The key to good compost lies with getting the mix right.You need to keep your greens and browns properly balanced.Here’s some advice on how to keep your compost healthy:GREENS• Tea bags• Grass cuttings• Vegetable peelings, salad leaves andfruit scraps• Old flowers and nettles• Coffee grounds and filter paper• Spent bedding plants• Rhubarb leaves• Young annual weeds (e.g. chickweed)BROWNS• Crushed egg shells• Egg and cereal boxes• Corrugated cardboard andshredded paper• Toilet, kitchen roll tubes and vacuumbag contents• Garden prunings• Vegetarian pet bedding• Ashes from wood, paper and lumpwood charcoal• Tissues, paper towels and napkins+KEEP THESE OUT• Cooked vegetables• Meat• Dairy products• Diseased plants• Dog poo or cat litter orbaby nappies• Perennial weedse.g. dandelion and thistlestop tips• If your compost is too wet and gives off anodour, add more browns• If your compost is too dry and is not rotting,add some greens• Make sure you mix up your material to addair pockets to your binMaking good compost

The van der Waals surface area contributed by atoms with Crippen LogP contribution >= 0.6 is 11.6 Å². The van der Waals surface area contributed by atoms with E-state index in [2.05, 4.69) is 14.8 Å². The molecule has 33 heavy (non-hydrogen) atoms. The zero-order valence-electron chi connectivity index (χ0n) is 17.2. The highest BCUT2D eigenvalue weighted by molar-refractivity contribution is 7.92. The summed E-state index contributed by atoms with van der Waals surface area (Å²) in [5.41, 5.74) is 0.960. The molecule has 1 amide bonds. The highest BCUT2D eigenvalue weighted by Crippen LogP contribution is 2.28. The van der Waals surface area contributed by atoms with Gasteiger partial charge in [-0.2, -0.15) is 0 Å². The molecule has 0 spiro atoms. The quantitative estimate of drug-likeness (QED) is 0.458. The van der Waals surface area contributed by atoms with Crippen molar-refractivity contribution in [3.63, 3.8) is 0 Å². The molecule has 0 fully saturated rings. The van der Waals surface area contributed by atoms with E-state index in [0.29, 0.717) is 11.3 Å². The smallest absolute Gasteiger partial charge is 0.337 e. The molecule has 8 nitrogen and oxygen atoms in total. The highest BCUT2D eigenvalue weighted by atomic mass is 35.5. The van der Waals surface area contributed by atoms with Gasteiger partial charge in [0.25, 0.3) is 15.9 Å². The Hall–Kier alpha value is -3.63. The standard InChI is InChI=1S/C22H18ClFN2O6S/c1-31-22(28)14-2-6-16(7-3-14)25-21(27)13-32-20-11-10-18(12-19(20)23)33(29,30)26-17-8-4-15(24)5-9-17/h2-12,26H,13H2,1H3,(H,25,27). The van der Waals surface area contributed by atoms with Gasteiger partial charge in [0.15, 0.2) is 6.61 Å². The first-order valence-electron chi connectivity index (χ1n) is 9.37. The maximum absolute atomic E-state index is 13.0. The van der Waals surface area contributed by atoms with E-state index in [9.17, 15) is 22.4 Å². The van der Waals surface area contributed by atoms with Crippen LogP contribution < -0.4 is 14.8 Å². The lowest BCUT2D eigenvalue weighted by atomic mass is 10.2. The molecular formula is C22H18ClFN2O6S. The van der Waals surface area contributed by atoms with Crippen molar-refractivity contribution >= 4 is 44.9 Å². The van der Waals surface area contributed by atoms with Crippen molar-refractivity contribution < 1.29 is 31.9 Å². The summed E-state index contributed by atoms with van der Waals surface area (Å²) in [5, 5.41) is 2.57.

Frank is one of our waste reductionvolunteers, he is a Master Composter fromMacclesfield.Food waste still makes up about a third ofCheshire’s “other waste” - or what you put inyour black bin! As a nation, the UK sends amassive 7.2 million tonnes of food to landfillevery year.Composting helps reduce landfill and hereFrank offers readers answers to commoncomposting questions that are asked at events.Q1. Why does my compost heap take so long tobreak some stuff down, even in the summer?I always end up with un-composted material,such as broccoli stems, which spoils the finishedproduct.A1. Sometimes people add material that is too large.If possible, chop it down to about the size of a 50p.Garden shredders are useful on woody material andyou can always sieve out lumps from finishedcompost and add them back in for another cycle.Q2. Somebody told me not to add orange peelto compost as it stops it working.A2. Citrus peel and even whole citrus fruit can becomposted. The confusion may come from the factthat brandling worms (often taken as a sign of a“working” heap) dislike an acid environment. Thatdoesn’t stop the composting process though, whichis initially driven by micro organisms. Eventuallythese break down the acid and the worms return.Q3. We often have summer barbecues andwondered what to do with the ash andunburned charcoal.A3. Provided you’re using lumpwood charcoal andnot briquettes, wood ash and charcoal can be addedto your compost heap in modest quantities. It couldalso be applied to the garden direct, particularlyround delphiniums in spring to deter slugs, but beaware that BBQ smells can be retained by thecharcoal and are irresistible to pets who mightchoose to eat the tastier lumps!Q4.: Why are there some small black fliesin my bin?A4. These are harmless fruit flies that feed fromfruit peelings. Make sure that fruit skins are mixedthoroughly with the other materials in the compostbin and spread a thin layer of soil over the top ifnecessary. It may help to wrap fruit peelings in asheet of newspaper.Franks Q&A’sInterested in becominga Waste ReductionVolunteer?Start talking rubbish today. Increase your skills,knowledge and attend informal training sessions,meet new people and make a difference to yourcommunity.Find out more today from the Project Co-ordinator:email:wastevolunteers@Cheshireeast.gov.ukTel: 0300 123 5011Thanks for reading, look outfor our summer edition.